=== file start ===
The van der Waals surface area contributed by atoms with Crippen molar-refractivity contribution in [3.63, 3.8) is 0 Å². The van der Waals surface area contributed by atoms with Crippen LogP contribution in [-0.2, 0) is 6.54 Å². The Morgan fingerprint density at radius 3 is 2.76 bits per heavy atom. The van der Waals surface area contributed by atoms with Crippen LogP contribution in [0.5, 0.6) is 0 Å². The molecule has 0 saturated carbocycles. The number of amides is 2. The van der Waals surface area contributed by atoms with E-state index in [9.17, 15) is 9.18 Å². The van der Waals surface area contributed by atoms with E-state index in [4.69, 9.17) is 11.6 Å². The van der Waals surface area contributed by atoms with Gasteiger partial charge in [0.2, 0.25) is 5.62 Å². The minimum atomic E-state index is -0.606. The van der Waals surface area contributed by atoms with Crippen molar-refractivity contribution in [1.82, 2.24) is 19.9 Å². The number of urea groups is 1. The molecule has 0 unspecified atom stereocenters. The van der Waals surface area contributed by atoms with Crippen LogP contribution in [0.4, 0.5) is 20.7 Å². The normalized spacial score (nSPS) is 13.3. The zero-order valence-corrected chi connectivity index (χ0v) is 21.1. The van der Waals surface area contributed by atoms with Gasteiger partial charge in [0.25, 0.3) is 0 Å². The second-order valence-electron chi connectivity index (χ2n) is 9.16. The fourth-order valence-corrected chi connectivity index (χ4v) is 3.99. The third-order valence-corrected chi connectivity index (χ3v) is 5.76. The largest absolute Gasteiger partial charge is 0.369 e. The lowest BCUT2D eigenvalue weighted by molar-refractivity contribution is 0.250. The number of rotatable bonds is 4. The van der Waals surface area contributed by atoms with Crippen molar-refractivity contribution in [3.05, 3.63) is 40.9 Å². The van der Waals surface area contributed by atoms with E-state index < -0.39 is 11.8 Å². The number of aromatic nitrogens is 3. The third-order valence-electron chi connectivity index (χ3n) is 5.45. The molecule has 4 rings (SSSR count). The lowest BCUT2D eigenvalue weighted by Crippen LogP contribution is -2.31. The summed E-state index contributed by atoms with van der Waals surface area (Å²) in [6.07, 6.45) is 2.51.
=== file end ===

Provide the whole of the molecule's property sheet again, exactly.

The van der Waals surface area contributed by atoms with Crippen molar-refractivity contribution in [3.63, 3.8) is 0 Å². The van der Waals surface area contributed by atoms with Crippen LogP contribution in [-0.2, 0) is 6.54 Å². The Morgan fingerprint density at radius 3 is 2.76 bits per heavy atom. The van der Waals surface area contributed by atoms with Crippen LogP contribution in [0.5, 0.6) is 0 Å². The molecule has 0 saturated carbocycles. The number of amides is 2. The van der Waals surface area contributed by atoms with E-state index in [9.17, 15) is 9.18 Å². The van der Waals surface area contributed by atoms with E-state index in [4.69, 9.17) is 11.6 Å². The van der Waals surface area contributed by atoms with Gasteiger partial charge in [0.2, 0.25) is 5.62 Å². The minimum atomic E-state index is -0.606. The van der Waals surface area contributed by atoms with Crippen molar-refractivity contribution in [1.82, 2.24) is 19.9 Å². The number of urea groups is 1. The molecule has 0 unspecified atom stereocenters. The van der Waals surface area contributed by atoms with Crippen LogP contribution in [0.4, 0.5) is 20.7 Å². The normalized spacial score (nSPS) is 13.3. The zero-order valence-corrected chi connectivity index (χ0v) is 21.1. The van der Waals surface area contributed by atoms with Gasteiger partial charge in [0.25, 0.3) is 0 Å². The second-order valence-electron chi connectivity index (χ2n) is 9.16. The fourth-order valence-corrected chi connectivity index (χ4v) is 3.99. The third-order valence-corrected chi connectivity index (χ3v) is 5.76. The largest absolute Gasteiger partial charge is 0.369 e. The lowest BCUT2D eigenvalue weighted by molar-refractivity contribution is 0.250. The number of rotatable bonds is 4. The van der Waals surface area contributed by atoms with Crippen molar-refractivity contribution in [3.05, 3.63) is 40.9 Å². The van der Waals surface area contributed by atoms with E-state index < -0.39 is 11.8 Å². The number of aromatic nitrogens is 3. The third-order valence-electron chi connectivity index (χ3n) is 5.45. The molecule has 4 rings (SSSR count). The lowest BCUT2D eigenvalue weighted by Crippen LogP contribution is -2.31. The summed E-state index contributed by atoms with van der Waals surface area (Å²) in [6.07, 6.45) is 2.51.